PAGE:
On April 28, Twitch tweeted the announcement that the /me chat command would be changing in order to reduce the potential for abuse on their platform. The community were not impressed with the decision to focus on what many deemed a “useless change”.
DualShockers has everything you need to know about the /me command on Twitch, including what’s new about it, and why the community isn’t happy with the change.
You can check out the official announcement regarding the change below, direct from the official Twitch Support account.
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What IS The /me Command?
The /me command on Twitch doesn’t really serve much of a purpose. When used in a streamers chat, it would highlight the message with the same colour associated with the commenters name.
Its purpose was to make messages stand out abit more for chatters to get noticed by streamers.
However, Twitch decided that the command needed to be changed after some viewers were taking advantage of the command and abusing it.
As you can see from the response below, the main issue with the command was that people were attempting to lie about donating money to streamers. However, it appears that the change has made no difference.
What’s The Difference?
Following the recent change to the /me command by Twitch, the command now simply italicizes the message instead of coloring the message in.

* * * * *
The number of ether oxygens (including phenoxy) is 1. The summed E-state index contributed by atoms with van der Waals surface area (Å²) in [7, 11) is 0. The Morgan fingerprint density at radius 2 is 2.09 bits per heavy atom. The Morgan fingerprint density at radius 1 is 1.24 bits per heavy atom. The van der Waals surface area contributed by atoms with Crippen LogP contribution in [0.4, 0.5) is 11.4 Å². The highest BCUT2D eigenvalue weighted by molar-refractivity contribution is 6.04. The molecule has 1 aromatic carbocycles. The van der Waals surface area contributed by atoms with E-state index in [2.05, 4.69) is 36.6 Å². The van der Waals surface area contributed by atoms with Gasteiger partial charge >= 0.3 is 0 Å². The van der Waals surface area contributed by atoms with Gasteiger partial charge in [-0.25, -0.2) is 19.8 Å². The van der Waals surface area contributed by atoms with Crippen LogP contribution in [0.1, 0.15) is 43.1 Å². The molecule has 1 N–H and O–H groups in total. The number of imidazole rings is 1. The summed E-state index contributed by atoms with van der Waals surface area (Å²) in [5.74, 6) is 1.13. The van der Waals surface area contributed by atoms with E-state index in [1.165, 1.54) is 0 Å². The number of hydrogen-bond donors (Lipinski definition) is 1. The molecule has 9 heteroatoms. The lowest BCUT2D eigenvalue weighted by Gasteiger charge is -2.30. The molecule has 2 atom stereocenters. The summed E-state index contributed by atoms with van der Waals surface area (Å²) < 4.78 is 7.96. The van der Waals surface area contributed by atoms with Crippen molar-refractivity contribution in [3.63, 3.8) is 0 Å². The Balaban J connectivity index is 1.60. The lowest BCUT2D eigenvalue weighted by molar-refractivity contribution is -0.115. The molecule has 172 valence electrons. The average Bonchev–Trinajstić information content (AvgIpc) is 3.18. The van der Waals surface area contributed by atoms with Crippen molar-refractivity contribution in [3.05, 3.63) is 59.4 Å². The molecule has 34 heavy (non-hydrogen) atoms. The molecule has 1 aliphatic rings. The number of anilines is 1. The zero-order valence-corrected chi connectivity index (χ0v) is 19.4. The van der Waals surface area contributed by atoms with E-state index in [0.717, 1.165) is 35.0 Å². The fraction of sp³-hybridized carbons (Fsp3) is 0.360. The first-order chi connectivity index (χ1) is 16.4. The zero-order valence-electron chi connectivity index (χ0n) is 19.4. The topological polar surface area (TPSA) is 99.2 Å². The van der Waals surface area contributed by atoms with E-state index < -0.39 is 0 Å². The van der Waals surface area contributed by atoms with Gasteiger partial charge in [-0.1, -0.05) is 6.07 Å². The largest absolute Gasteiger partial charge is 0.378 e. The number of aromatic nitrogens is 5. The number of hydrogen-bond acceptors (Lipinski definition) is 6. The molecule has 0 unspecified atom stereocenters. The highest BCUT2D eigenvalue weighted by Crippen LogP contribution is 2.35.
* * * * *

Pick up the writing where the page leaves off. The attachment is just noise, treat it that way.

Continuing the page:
Ultimately, a very minor change that didn’t need an announcement from Twitch. This change ultimately sent the community into frustration, and rightly so.
The changing of the /me command on Twitch wasn’t the problem, many were frustrated that Twitch were making such a big deal out of such a small problem. The popular streaming platform has various issues that the community feel should have been resolved before the simple change of a /me command.
As you can tell by the replies below, many were not happy about the change for various reasons. Some replies were also quick to mention the ongoing controversy surrounding ‘hot tub streams’ on the platform. Users weren’t happy with Twitch prioritizing a simple command over what some deem as ‘sexual content’ on a family-friendly site.
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